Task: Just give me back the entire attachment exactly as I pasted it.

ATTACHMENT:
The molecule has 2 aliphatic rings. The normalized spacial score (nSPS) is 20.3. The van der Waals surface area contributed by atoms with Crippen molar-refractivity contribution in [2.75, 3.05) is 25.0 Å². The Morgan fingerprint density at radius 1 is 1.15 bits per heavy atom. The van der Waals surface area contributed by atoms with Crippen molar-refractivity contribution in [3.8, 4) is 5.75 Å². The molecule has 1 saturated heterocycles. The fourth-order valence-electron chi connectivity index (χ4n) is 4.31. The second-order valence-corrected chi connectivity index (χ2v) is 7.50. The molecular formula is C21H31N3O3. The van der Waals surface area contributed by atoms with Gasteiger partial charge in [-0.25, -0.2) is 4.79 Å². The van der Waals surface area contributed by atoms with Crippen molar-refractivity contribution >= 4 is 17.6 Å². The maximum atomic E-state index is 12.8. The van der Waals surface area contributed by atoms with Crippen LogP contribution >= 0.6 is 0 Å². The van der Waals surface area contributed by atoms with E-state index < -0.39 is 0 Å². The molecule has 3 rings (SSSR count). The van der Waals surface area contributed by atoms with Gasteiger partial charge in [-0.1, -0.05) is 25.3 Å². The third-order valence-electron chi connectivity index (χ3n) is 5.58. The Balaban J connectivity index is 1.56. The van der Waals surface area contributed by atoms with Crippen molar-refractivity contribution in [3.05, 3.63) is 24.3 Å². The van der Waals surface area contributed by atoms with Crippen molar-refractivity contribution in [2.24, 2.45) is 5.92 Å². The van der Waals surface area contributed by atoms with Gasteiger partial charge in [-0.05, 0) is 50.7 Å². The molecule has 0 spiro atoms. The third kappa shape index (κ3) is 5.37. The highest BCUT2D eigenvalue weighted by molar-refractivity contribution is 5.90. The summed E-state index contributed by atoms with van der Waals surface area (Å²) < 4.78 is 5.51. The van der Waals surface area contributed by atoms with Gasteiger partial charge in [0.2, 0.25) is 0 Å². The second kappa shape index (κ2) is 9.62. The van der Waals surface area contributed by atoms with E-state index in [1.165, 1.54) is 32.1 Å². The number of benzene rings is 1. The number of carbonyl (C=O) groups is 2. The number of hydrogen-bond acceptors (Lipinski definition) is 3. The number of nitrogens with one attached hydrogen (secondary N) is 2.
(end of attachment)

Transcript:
The molecule has 2 aliphatic rings. The normalized spacial score (nSPS) is 20.3. The van der Waals surface area contributed by atoms with Crippen molar-refractivity contribution in [2.75, 3.05) is 25.0 Å². The Morgan fingerprint density at radius 1 is 1.15 bits per heavy atom. The van der Waals surface area contributed by atoms with Crippen molar-refractivity contribution in [3.8, 4) is 5.75 Å². The molecule has 1 saturated heterocycles. The fourth-order valence-electron chi connectivity index (χ4n) is 4.31. The second-order valence-corrected chi connectivity index (χ2v) is 7.50. The molecular formula is C21H31N3O3. The van der Waals surface area contributed by atoms with Gasteiger partial charge in [-0.25, -0.2) is 4.79 Å². The van der Waals surface area contributed by atoms with Crippen molar-refractivity contribution >= 4 is 17.6 Å². The maximum atomic E-state index is 12.8. The van der Waals surface area contributed by atoms with Crippen LogP contribution >= 0.6 is 0 Å². The van der Waals surface area contributed by atoms with E-state index < -0.39 is 0 Å². The molecule has 3 rings (SSSR count). The van der Waals surface area contributed by atoms with Gasteiger partial charge in [-0.1, -0.05) is 25.3 Å². The third-order valence-electron chi connectivity index (χ3n) is 5.58. The Balaban J connectivity index is 1.56. The van der Waals surface area contributed by atoms with Crippen molar-refractivity contribution in [3.05, 3.63) is 24.3 Å². The van der Waals surface area contributed by atoms with Crippen molar-refractivity contribution in [2.24, 2.45) is 5.92 Å². The van der Waals surface area contributed by atoms with Gasteiger partial charge in [-0.05, 0) is 50.7 Å². The molecule has 0 spiro atoms. The third kappa shape index (κ3) is 5.37. The highest BCUT2D eigenvalue weighted by molar-refractivity contribution is 5.90. The summed E-state index contributed by atoms with van der Waals surface area (Å²) < 4.78 is 5.51. The van der Waals surface area contributed by atoms with Gasteiger partial charge in [0.2, 0.25) is 0 Å². The second kappa shape index (κ2) is 9.62. The van der Waals surface area contributed by atoms with E-state index in [1.165, 1.54) is 32.1 Å². The number of benzene rings is 1. The number of carbonyl (C=O) groups is 2. The number of hydrogen-bond acceptors (Lipinski definition) is 3. The number of nitrogens with one attached hydrogen (secondary N) is 2.